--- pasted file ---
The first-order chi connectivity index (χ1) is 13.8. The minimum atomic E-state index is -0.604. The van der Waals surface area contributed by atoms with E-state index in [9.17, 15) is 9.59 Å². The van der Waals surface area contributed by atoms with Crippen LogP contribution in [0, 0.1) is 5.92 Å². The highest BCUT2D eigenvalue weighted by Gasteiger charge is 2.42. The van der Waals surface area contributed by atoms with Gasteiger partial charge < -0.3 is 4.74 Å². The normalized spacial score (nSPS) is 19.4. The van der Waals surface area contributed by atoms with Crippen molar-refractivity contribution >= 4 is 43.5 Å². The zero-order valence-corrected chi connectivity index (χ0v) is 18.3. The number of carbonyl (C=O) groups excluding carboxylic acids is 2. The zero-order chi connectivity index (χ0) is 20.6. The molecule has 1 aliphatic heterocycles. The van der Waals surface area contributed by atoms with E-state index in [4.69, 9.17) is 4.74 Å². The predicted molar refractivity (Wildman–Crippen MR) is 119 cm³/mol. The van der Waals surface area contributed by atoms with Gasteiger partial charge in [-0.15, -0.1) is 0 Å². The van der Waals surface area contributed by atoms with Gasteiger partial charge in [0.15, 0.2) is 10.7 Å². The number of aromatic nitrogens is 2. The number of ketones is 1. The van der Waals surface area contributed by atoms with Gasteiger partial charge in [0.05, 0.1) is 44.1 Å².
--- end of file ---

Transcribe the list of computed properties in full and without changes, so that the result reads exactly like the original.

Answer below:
The first-order chi connectivity index (χ1) is 13.8. The minimum atomic E-state index is -0.604. The van der Waals surface area contributed by atoms with E-state index in [9.17, 15) is 9.59 Å². The van der Waals surface area contributed by atoms with Crippen LogP contribution in [0, 0.1) is 5.92 Å². The highest BCUT2D eigenvalue weighted by Gasteiger charge is 2.42. The van der Waals surface area contributed by atoms with Gasteiger partial charge < -0.3 is 4.74 Å². The normalized spacial score (nSPS) is 19.4. The van der Waals surface area contributed by atoms with Crippen molar-refractivity contribution >= 4 is 43.5 Å². The zero-order valence-corrected chi connectivity index (χ0v) is 18.3. The number of carbonyl (C=O) groups excluding carboxylic acids is 2. The zero-order chi connectivity index (χ0) is 20.6. The molecule has 1 aliphatic heterocycles. The van der Waals surface area contributed by atoms with E-state index in [4.69, 9.17) is 4.74 Å². The predicted molar refractivity (Wildman–Crippen MR) is 119 cm³/mol. The van der Waals surface area contributed by atoms with Gasteiger partial charge in [-0.15, -0.1) is 0 Å². The van der Waals surface area contributed by atoms with Gasteiger partial charge in [0.15, 0.2) is 10.7 Å². The number of aromatic nitrogens is 2. The number of ketones is 1. The van der Waals surface area contributed by atoms with Gasteiger partial charge in [0.05, 0.1) is 44.1 Å².